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Monday, December 3, 2007

We're back 台湾に戻っていた

After two weeks in the United States, Amber, Pamela and I are now back "home" in Fengyuan (Fongyuan) 豊原. It seems each time I leave Taiwan to go on a trip, be it to Japan or back home to the States, it gets harder and harder to bring myself to return here. There are the obvious reasons, of course - only getting to see my family two weeks out of the year is compounded by the realization that Amber is missing out on a lot of time she could be spending with her Nanny and Granddad, not to mention her Aunt Karen and Cousin James. Perhaps it's the nostalgia that comes with getting older, but I also find I miss a lot of the little things of daily American life that are non-existent in Taiwan. It appears alienation isn't reserved for youth. What follows are some pictorial highlights of the past two weeks. 見てください!

A lot of time was spent at the Kitsap Mall. "Black Friday", the day following Thanksgiving and the traditional start of the Christmas shopping season, wasn't the nightmare I was expecting it to be. That was probably because we got there in the early afternoon. Considering that some stores opened before dawn to accommodate the expected hordes, apparently many people had already come, charged (VISA and MasterCard) and gone.

One thing that caught my eye was the popularity of Anime アニメ and Manga 漫画 among American youth:

A suggestion, if I may, to the Suncoast Motion Picture Company: 寿 means "longevity", and not "otaku" (which is お宅).

In addition to spending quality time with her grandparents, Amber also gave a lot of attention to my parents' two cats, Digby and Cleo. Though her intentions were good, I'm sure those two weren't sad to see Amber go.

We didn't have to go far to enjoy scenery. There are some nice homes in the neighborhood, and great views of the Olympic Mountains オリンピック山脈 from the street.

A visit to the local Safeway enabled Amber to try out the latest model in shopping cart transport for kids, while I seized the opportunity to get a box of Cap'N Crunch.

Despite the chilly temperatures at this time of year (close to freezing much of the time), Amber liked to explore my parents' backyard. On one occasion, the three of us drove down to the waterfront in Silverdale.

On the Saturday after Thanksgiving, we went with my parents to the county fairgrounds to see an annual display of Christmas tree decorations. People can bid on the displays, with the proceeds going to charity.

The following day, the three of us traveled by ferry to Seattle for the day.

First stop was the Seattle Aquarium.

Then it was a long walk over to the International District, and Uwajiyama, a great Asian supermarket. Pamela stocked up on instant noodles, while I came away with bottles of Orion Beer オリオンビール (from Okinawa 沖縄) and Koshihikari Echigo Beer コシヒカリ越後麦酒 (from Niigata 新潟), plus a can of Calpis Water カルピスウォーター (called "Calpico" in the US market for obvious reasons, if you dwell on the name "Calpis"). There's also a branch of Books Kinokuniya 紀伊國屋書店 in the same building (with a fantastic selection of books on Asian subjects), plus a small Asian food court. Should we end up living in Seattle one day, this is one place where I think we would be spending a lot of time.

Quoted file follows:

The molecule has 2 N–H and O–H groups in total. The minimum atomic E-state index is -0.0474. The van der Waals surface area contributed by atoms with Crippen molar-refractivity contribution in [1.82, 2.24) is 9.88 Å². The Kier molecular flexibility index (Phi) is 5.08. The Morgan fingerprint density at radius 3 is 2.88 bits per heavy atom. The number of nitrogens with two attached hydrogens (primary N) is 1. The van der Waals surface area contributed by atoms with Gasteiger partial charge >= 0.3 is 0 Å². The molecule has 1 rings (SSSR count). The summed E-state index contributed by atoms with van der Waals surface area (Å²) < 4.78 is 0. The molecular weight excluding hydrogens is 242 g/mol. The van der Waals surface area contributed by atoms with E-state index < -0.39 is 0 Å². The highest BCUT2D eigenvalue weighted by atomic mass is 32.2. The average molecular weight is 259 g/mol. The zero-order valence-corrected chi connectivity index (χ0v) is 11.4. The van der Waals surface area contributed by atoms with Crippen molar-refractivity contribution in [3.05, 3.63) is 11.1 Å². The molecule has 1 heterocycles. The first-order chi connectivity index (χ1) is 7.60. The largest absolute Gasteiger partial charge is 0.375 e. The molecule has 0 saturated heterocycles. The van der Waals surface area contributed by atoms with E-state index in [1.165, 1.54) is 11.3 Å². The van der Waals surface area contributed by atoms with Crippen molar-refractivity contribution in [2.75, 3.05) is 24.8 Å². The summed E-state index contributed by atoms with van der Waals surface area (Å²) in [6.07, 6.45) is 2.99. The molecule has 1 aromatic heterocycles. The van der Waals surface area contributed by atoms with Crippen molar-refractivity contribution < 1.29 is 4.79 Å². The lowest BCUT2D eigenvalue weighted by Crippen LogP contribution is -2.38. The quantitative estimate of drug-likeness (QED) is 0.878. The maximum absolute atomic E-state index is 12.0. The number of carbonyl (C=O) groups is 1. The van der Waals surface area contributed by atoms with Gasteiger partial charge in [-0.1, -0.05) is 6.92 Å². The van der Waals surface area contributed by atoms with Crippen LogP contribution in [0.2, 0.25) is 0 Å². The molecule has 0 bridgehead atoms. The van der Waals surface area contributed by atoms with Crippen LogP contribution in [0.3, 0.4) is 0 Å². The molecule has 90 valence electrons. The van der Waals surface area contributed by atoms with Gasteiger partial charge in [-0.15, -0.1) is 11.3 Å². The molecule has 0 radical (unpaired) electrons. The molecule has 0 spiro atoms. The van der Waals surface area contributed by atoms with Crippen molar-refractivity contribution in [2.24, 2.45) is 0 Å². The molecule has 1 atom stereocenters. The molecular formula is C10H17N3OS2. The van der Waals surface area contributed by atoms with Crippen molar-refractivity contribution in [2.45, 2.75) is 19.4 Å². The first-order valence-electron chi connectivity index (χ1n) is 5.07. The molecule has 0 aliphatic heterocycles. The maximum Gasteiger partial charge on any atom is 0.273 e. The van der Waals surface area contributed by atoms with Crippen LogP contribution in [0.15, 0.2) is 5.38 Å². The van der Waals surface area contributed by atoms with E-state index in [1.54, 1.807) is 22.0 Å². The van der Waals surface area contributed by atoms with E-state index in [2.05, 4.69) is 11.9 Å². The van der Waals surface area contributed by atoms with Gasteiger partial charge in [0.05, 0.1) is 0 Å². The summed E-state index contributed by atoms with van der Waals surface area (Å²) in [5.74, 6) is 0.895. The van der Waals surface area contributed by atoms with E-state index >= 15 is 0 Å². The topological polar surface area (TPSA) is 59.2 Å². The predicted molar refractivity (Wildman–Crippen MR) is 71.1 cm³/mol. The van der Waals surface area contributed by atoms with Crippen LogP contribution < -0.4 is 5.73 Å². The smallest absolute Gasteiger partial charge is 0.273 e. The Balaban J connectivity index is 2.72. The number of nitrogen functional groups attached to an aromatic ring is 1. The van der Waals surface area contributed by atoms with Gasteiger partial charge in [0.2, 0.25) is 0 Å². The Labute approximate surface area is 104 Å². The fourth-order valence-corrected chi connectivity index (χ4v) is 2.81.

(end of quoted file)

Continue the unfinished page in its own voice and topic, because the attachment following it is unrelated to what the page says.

On another occasion, my Dad and I went for a drive to Olympia オリンピア, the capital of Washington state, crossing over the new Tacoma Narrows Bridge タコマナローズ橋 en route.

On our last full day in Washington, we drove with my parents to Port Townsend, where we met my sister and nephew for lunch. Port Townsend holds a special place for us, as it was here in the garden of a bed-and-breakfast on the bluff overlooking Puget Sound ピュージェット湾, that Pamela and I were married in the summer of 2002. With its many Victorian buildings, Port Townsend is an interesting place to walk around.

However, all good things must come to an end sooner or later.


On this trip to the States, we flew EVA Air エバー航空. To be honest, I wasn't that impressed with the airline. The service was fine, but the food was particularly bad, and the aircraft lacked any personal entertainment systems (meaning the in-flight movies could only be watched on small screens hanging from the cabin ceilings, as in the days of yore). The flight times were brutal (a 12:30 am departure from Taiwan, a 1:30 am departure from Seattle, meaning we arrived here before 6 in the morning on Sunday). Unlike China Airlines チャイナエアライン, however, the planes stayed in the sky!

After arriving back at the airport in Taoyuan 桃園 this morning, we went to the parking garage where we had entrusted our car two weeks ago. On the street in front of the lot was a car that had parked itself at an angle in the middle of the road. It seems that the driver had had too much to drink, and was passed out in his vehicle. A couple of police officers tried banging on the windows to wake him up, but to no avail. In the end, the car was lifted up by a crane onto a flatbed truck, with the driver presumably still sleeping things off inside, and taken away. Welcome back to Taiwan!

A year is a long time to wait...

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